Let's get this out of the way right up front: personally, I think the Ivy League has got it right in how it selects its NCAA tournament representative. To me, the goal should be to send the team to the tournament that has the best chance of winning once it gets there, and in this league (especially since conference expansion is not exactly on the horizon for the Ivy, so unbalanced schedules aren't an issue) the regular season champion seems to be that team. There are lots of other things that you could reasonably argue should be factors in a conference's approach to this issue - spreading the (non-monetary) wealth of the chance for an NCAA bid among more schools, for example. Making money from a conference tournament. Building conference spirit and camaraderie (and nurturing rivalries) in a way that can happen when everyone is in one place. It's not necessarily an easy balance to achieve, and it's hard for an outsider like me to evaluate, so I'm not here to say every league on our side of the Red Line should do it - but that's why I embraced the fact that Saturday was, as I saw it, game two in a four-game, single elimination tournament for my Penn Quakers.
As you may know, entering the weekend, Penn and Harvard were tied in the loss column, though Harvard probably had several advantages: its remaining schedule was a road trip to Columbia and Cornell, whereas Penn had three games remaining, hosting Brown and Yale and then at Princeton. If both teams won out, they'd be league co-champions and would meet in a playoff to determine who would go to the NCAA tournament. Penn's student section, the Red & Blue Crew, explained:
Spring Break 2012: Palestra, Princeton, Playoff.
At the beginning of the season, most observers thought Yale was the likeliest challenger to the Mighty Amakers, with Princeton after that and Penn third in line. I admit that I remember this distinctly because in November I read pretty much whatever I could find on this issue, and, well, I hated reading that everywhere. I started the season hopeful that somehow it would turn out to be my Penn Quakers who presented that challenge.
That Saturday's game against Yale would turn out to be a key game in Penn's attempt to clinch a share of the league title, then, made me especially happy. But nervous. Yale did end up giving Harvard one of their two losses in the league, and had beaten Penn in New Haven a few weeks earlier. Plus, they had one of the few non-Crimson players who could challenge Zack Rosen for league individual honors in Greg Mangano. Rosen and Mangano are the top two in the league in average points per game, just to pick one stat.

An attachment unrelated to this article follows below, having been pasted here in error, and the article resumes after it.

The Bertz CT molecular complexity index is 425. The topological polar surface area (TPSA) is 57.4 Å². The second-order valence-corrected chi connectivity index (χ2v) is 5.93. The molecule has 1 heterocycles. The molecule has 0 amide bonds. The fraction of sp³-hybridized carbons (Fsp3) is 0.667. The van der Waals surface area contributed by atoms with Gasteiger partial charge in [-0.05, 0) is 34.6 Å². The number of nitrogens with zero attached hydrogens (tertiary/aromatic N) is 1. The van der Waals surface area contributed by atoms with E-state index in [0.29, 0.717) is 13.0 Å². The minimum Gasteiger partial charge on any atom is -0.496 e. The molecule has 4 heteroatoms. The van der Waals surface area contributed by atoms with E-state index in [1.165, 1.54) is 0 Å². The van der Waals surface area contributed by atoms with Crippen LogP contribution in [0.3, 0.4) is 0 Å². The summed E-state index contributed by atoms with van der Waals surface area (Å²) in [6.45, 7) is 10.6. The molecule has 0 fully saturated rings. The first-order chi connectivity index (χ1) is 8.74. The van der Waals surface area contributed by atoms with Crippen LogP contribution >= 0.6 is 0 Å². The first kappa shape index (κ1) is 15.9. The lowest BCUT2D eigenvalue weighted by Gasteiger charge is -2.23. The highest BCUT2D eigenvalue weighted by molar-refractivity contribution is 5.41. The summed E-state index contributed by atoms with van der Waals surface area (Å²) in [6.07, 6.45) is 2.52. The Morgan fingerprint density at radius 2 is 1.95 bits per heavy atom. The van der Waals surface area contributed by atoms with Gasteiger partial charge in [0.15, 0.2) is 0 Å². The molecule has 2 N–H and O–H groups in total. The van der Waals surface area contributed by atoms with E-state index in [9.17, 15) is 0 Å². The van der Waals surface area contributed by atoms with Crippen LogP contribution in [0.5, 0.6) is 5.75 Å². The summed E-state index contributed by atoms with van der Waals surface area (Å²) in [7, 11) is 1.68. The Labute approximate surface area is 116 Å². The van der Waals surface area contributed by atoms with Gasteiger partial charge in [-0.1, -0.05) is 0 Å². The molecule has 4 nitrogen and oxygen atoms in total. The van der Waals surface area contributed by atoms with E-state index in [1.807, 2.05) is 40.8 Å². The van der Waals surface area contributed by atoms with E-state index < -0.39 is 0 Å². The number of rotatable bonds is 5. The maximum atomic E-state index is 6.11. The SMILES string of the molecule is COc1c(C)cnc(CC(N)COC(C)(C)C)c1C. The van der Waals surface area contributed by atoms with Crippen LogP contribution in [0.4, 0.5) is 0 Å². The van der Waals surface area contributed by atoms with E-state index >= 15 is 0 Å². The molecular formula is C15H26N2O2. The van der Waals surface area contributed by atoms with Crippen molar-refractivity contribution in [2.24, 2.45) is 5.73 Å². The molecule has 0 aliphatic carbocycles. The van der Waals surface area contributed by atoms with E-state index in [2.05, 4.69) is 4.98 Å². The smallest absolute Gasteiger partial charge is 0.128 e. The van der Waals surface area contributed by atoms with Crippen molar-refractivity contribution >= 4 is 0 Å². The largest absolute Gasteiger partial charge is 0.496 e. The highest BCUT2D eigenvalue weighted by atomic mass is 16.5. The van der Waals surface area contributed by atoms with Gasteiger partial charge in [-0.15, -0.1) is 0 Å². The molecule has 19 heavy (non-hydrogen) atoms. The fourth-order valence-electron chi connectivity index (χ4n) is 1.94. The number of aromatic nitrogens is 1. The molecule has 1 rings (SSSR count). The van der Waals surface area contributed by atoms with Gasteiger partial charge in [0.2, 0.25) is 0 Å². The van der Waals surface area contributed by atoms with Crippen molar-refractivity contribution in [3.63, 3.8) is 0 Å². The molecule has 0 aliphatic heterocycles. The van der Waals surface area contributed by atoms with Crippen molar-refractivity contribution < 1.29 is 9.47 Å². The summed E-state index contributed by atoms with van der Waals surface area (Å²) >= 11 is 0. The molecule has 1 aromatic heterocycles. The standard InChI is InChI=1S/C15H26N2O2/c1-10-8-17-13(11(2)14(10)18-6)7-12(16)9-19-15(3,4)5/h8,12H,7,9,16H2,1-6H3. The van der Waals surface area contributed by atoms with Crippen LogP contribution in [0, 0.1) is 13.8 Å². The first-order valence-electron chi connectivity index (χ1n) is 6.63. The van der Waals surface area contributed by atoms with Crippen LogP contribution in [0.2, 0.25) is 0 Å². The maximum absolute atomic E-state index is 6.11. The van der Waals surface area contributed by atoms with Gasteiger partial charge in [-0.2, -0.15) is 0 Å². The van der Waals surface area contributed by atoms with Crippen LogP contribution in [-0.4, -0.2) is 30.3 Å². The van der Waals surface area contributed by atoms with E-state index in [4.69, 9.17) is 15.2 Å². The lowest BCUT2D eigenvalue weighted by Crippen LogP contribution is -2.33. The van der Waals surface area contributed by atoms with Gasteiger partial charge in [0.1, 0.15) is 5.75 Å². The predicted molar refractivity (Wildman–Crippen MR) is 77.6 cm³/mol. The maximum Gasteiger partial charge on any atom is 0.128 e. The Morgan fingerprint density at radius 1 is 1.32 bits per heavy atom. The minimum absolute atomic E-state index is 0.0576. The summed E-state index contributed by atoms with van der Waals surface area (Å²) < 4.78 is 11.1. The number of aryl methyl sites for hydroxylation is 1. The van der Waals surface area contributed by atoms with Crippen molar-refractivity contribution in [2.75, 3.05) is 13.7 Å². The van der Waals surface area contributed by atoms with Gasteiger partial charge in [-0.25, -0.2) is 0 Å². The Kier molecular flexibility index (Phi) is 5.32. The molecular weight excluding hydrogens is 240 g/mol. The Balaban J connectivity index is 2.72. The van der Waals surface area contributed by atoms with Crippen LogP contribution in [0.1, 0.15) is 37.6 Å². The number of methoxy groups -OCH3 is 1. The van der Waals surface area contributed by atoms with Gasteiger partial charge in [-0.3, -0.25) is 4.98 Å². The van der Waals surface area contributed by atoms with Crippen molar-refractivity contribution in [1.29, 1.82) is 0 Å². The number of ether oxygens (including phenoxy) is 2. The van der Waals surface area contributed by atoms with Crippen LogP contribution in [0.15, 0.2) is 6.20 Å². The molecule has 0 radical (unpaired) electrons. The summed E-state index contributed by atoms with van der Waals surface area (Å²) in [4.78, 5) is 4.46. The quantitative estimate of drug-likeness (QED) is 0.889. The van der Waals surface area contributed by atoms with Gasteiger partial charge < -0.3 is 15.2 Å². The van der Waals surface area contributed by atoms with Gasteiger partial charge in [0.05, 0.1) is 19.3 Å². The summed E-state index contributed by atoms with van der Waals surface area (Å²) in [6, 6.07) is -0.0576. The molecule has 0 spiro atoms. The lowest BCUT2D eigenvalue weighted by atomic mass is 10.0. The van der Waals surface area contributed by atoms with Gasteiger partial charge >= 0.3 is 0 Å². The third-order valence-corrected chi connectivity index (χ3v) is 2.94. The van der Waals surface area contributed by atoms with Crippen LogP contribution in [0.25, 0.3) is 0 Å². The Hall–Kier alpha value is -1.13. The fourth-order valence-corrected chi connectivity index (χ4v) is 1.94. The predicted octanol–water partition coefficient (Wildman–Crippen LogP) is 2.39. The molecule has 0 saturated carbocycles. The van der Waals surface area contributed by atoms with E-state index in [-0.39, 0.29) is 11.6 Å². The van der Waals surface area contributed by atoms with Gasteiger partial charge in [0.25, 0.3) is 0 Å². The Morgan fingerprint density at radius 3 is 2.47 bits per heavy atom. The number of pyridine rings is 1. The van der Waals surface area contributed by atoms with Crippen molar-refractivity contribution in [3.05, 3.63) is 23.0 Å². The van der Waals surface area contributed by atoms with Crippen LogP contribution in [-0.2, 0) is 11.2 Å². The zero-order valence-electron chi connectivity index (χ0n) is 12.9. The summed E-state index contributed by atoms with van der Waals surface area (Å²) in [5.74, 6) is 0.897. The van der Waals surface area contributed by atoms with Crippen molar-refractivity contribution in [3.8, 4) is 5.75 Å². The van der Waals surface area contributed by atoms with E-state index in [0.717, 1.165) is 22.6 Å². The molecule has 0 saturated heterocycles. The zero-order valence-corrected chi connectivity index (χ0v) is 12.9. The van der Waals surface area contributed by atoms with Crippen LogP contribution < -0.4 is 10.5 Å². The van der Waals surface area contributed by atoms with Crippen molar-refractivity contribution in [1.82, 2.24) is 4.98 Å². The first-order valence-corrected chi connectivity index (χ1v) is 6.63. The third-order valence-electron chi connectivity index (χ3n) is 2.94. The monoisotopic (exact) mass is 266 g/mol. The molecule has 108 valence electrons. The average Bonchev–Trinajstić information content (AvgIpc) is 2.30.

The Red & Blue Crew were, apparently, also well aware of Mangano's importance to Yale's success. He was made the target of many jeers, signs, and almost constant boos anytime he touched the ball. I approach these kinds of things with a healthy skepticism, though - could they really get "in his head"?
I don't know, but what I do know is that if they were, Penn senior Rob Belcore, who drew the primary defensive assignment on Mangano, was everywhere else. When Mangano came out of the game halfway through the first half, this is what he looked like (right):
To be clear: Belcore, 4 inches shorter and at least 15 pounds lighter than Mangano, is a guard. Over the course of his four years at Penn, he's seen some very difficult times, lost a lot of games, and has been asked to play just about every role you can imagine from point guard to center. He's always brought the kind of energy that sort of scares you as a fan. He used his quick hands to steal the ball - now will he dribble it off his foot racing down for a fast break? He jumped into the lane to take a charge - but will his frenetic movement lead to a defensive foul instead? He's got a wide open lane on a fast break - but can he slow down enough to execute the Ivy League Dunk (i.e., the finger roll)?
The defense that Belcore played against Mangano, a guy who tested the waters in the NBA draft last year and has already been invited to a draft camp this year, was almost unbelievable. Mangano ended up with about half his season average in points and rebounds, and only took two foul shots. Two.
As he so often does, Belcore's fellow senior Zack Rosen led the Quakers with 20 points. But if you want to know why Penn soundly defeated Yale on Saturday and why I walked away from the Palestra for the last time this year happy that the right team - not just my team - was challenging Harvard, it was because of Rob Belcore.
at PENNSYLVANIA 68, YALE 47 03/03/2012
YALE 19-9 (9-5) -- A. Morgan 0-5 2-2 2; R. Willhite 1-6 2-2 5; G. Mangano 4-9 2-2 10; J. Pritchard 0-5 4-4 4; J. Kreisberg 4-7 2-2 10; J. Duren 1-4 1-4 3; B. Sherrod 0-3 0-0 0; S. Martin 0-1 0-0 0; M. Townsend 0-1 0-0 0; A. Cotton 1-2 1-2 3; G. Kelley 2-4 3-3 7; R. Anderson 0-1 0-0 0; W. Bartlett 0-1 1-2 1; W. Childs-Klein 1-2 0-0 2. Totals 14-51 18-23 47. PENNSYLVANIA 19-11 (11-2) -- R. Belcore 4-8 2-2 11; M. Cartwright 4-9 0-1 9; Z. Rosen 5-8 8-8 20; T. Bernardini 2-5 0-0 5; F. Dougherty 2-2 1-2 5; S. Rennard 1-1 2-2 5; M. Howlett 2-2 0-0 4; H. Brooks 0-2 0-0 0; M. Kukoc 0-0 0-0 0; C. Crocker 1-1 0-0 2; C. Gunter 1-1 0-0 2; K. Cairns 1-1 0-0 3; D. Jok 0-1 2-2 2; P. Lucas-Perry 0-1 0-1 0; S. Esprit 0-0 0-0 0. Totals 23-42 15-18 68.
Three-point goals: YALE 1-12 (R. Anderson 0-1; R. Willhite 1-2; S. Martin 0-1; A. Morgan 0-4; G. Kelley 0-1; J. Pritchard 0-2; J. Duren 0-1), PENN 7-17 (T. Bernardini 1-4; R. Belcore 1-4; Z. Rosen 2-2; M. Cartwright 1-3; D. Jok 0-1; S. Rennard 1-1; K. Cairns 1-1; P. Lucas-Perry 0-1); Rebounds: YALE 26 (G. Mangano 5), PENN 30 (Z. Rosen 6); Assists: YALE 4 (R. Willhite 2), PENN 13 (R. Belcore 5); Total Fouls -- YALE 15, PENN 25; Fouled Out: YALE-None; PENN-None.